Mick Peter - Why I Draw
This Vitamin D3-featured artist channels mid-century cartoon imagery in his lifesize sketches while listening to 'difficult' music
Mick Peter’s drawings often remain incomplete until they exit the white page. His caricature-like creations on paper are enlarged and remade into flat life-size sculptures in materials such as steel and plywood. The figures in his sketches are in a style gleaned from pre-digital-era graphic design, where little figures and characters were used in branding. The sculptural pieces are exhibited as room-spanning installations that tell witty narratives about the absurdities of everyday life, but also cheekily question symbols of authority and deep-seated conceptions.
The sprawling installation To Me, To You (2019) was presented on an entire floor of the BALTIC Centre for Contemporary Art in Gateshead, UK. Viewers were invited to walk through the set-up and around the individual pieces, which had been installed in ways that made playful reference to their two-dimensionality. Possibly one of Peter’s works that functions most like a comic strip, To Me, To You follows the journey of a stone sculpture from production in the artist’s studio to public showing at an art institution. In a sequence of comical scenes, replete with visual idioms and recognizable tropes, Peter shows a slapstick-like decision-making process that ends up affecting the sculpture’s final shape, completely undermining the artwork’s integrity.
The sculpture itself is rendered in a modernist abstract style that is sometimes utilised by the media to illustrate the impenetrability and elitism of modern art. Viewers encountered multiple nearly-identical rooms, each indicating a single scene, where small changes in details set forward the narrative.
The unglamorous inner workings of an art institution were not spared from the elaborate gag, either; the visitors had to enter the exhibition through a cartoon set that looked like a drab office, cat posters and all. ‘It’s quite legible, but then you find the subtext in the details,’ Peter explains. ‘For me it’s all those things, showing what it actually feels like to try and make a show.’
Mick Peter is one of over a hundred contemporary artists featured in Vitamin D3: Today's Best in Contemporary Drawing, our new, indispensable survey of contemporary drawing. We sat him down and asked him a few questions about how, why and when he draws.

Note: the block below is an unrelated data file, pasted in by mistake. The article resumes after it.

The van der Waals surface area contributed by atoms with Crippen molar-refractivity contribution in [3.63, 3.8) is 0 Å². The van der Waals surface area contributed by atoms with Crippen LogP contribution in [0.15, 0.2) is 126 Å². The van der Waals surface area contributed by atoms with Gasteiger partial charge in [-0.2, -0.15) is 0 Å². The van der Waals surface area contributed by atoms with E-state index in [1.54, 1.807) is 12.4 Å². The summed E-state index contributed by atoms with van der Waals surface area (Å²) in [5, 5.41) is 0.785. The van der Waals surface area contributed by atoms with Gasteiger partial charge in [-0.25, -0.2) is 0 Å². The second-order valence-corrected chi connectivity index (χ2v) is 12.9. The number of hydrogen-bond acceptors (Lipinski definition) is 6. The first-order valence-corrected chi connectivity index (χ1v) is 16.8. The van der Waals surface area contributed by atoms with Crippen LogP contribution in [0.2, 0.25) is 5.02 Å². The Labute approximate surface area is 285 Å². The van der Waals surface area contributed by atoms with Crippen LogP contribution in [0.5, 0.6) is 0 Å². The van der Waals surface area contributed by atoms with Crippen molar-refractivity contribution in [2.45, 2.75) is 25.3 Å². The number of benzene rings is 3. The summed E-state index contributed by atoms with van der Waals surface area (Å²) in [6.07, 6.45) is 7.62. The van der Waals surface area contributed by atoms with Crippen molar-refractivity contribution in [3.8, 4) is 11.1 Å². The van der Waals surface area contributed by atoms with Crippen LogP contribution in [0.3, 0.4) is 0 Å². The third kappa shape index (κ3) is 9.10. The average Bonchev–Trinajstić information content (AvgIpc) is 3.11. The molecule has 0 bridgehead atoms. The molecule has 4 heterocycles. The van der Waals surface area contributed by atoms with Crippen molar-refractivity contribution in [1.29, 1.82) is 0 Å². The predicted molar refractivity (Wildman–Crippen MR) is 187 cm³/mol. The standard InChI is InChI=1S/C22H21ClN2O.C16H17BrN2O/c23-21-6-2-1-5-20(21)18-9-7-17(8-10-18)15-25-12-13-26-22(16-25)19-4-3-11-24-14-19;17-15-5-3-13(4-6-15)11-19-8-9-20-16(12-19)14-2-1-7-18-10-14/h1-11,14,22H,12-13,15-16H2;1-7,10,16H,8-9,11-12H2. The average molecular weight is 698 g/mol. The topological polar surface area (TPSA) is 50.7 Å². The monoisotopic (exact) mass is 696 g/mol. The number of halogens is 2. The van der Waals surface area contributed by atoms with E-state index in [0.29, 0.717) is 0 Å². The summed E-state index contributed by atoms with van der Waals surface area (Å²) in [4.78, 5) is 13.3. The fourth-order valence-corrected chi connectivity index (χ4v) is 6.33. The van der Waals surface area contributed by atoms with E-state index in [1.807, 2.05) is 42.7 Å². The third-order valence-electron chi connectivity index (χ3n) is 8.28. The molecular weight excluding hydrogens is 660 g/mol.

Who are you and what’s on your mind right now? Mick Peter (I hope). Apart from googling ‘when do you take your Christmas Tree down?’ I’m thinking about the projects I’m working on for Spring. See, I didn’t mention Covid!
What’s your special relationship with drawing and how would you describe what you do? I’m not sure it’s special or I’m special but I really enjoy doing it. I make drawings about sculptures and sculptures about drawing mostly. I draw lots of people too.
Why is there an increased interest in drawing right now? That would be nice……
What are the hardest things for you to get ‘right’? Hands and feet. But, seriously, it’s hard to explain, when something’s finished or ‘right’ you just know. Either that or you’ve run out of time.
Is the immediacy of drawing part of its appeal for you? As a problem-solving tool it’s very direct. It’s also a brilliant tool for communication. In terms of immediacy, I suppose it depends on how clever you’re trying to be….
Can you explain the difference between drawing as a child, something we can all relate to, and drawing as an artist - something most of us cannot? For me it’s about the same, except when you’re an adult you’ve got a more acutely developed sense of how to feel insecure about what you do or find reasons to not do it.
What do most people overlook when they attempt to ‘assess’ drawing? I’m not sure who ‘they’ are? If ‘they’ means people who aren’t artists (sorry Beuys!), then perhaps not to worry too much about why you like or dislike something. You’ll find out more about it eventually and you might change your mind.
When do you draw and what sort of physical, spiritual, mental or geographical place do you have to be in generally for it to work? I need to be about five pages of crap drawings into a sketchbook before it starts to work, I think that’s probably mental and geographical isn’t it? A bit of ‘difficult’ music is good. I make quick drawings and really slow trompe-l'œil drawings and drawings made into sculptures. So it’s about spending time with a thought or an image, often a really long time. I do also draw in front of the TV though, so that probably reflects badly on me.
You can see more of Peter’s work via his website, his Instagram @m_i_c_k_p_e_t_e_r, and his gallery Galerie Crevecoeur. Meanwhile, Vitamin D3: Today's Best in Contemporary Drawing, featuring over 100 artists including: Tania Kovats, Rashid Johnson, Rebecca Salter, Toyin Ojih Odutola, Deanna Petherbridge, Christina Quarles, and Emma Talbot is available now in the store. We'll be running more interviews with artists featured in the book in the coming weeks.